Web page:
Monetary Transmission in the Euro Area: Does the Interest Rate Channel Explain it All?
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Drawing on recent Eurosystem research that uses a range of econometric techniques and a number of new data sets, we propose a comprehensive description of how monetary policy affects the euro area economy. We focus mainly on three questions: (1) what are the stylized facts concerning the transmission of monetary policy for the area as a whole and for individual countries? (2) can the classic' interest rate channel (IRC) alone, without capital market imperfections, explain these facts? (3) if not, is the bank lending channel a likely candidate to complete the story? We find plausible euro-area wide monetary policy responses for prices and output that are similar to those generally reported for the U.S. However, investment (relative to consumption) seems to play a larger role in euro area monetary policy transmission than in the U.S. We cannot reject the hypothesis that the IRC completely characterizes transmission in a few countries, and estimate it to be substantial in almost all. Where the IRC is not dominant, there is normally some direct evidence supporting the presence of a bank lending channel (or other financial transmission channel). The cases where financial effects appear important can be further split according to whether they primarily relate to consumption or investment.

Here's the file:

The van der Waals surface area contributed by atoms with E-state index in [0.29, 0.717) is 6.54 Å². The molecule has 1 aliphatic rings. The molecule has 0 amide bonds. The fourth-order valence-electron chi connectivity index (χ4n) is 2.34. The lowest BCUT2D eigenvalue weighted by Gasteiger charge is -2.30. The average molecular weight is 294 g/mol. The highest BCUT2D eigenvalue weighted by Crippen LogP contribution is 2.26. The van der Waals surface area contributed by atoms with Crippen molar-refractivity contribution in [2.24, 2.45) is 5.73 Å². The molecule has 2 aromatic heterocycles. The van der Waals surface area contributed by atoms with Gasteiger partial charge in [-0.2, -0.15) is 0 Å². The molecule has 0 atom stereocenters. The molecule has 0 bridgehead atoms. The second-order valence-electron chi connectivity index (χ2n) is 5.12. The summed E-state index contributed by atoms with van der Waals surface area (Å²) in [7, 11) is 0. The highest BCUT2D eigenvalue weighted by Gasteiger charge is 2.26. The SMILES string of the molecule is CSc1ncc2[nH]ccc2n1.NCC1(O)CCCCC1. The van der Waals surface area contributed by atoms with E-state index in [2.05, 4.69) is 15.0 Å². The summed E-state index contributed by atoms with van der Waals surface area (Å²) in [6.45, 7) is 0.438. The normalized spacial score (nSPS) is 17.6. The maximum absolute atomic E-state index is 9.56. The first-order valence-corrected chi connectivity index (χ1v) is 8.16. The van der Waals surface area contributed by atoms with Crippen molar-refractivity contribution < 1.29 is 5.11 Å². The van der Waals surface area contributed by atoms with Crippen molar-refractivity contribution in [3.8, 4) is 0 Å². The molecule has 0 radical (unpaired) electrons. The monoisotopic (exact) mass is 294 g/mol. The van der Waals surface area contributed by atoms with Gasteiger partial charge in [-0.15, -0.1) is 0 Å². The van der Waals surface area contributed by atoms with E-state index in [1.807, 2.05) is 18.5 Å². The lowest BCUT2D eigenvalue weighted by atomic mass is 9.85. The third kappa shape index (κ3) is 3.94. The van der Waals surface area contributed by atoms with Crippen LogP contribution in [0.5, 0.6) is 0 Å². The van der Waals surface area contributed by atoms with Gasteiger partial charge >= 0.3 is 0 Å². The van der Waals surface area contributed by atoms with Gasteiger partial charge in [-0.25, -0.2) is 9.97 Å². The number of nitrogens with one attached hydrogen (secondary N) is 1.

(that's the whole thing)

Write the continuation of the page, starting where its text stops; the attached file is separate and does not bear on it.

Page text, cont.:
Document Object Identifier (DOI): 10.3386/w9984
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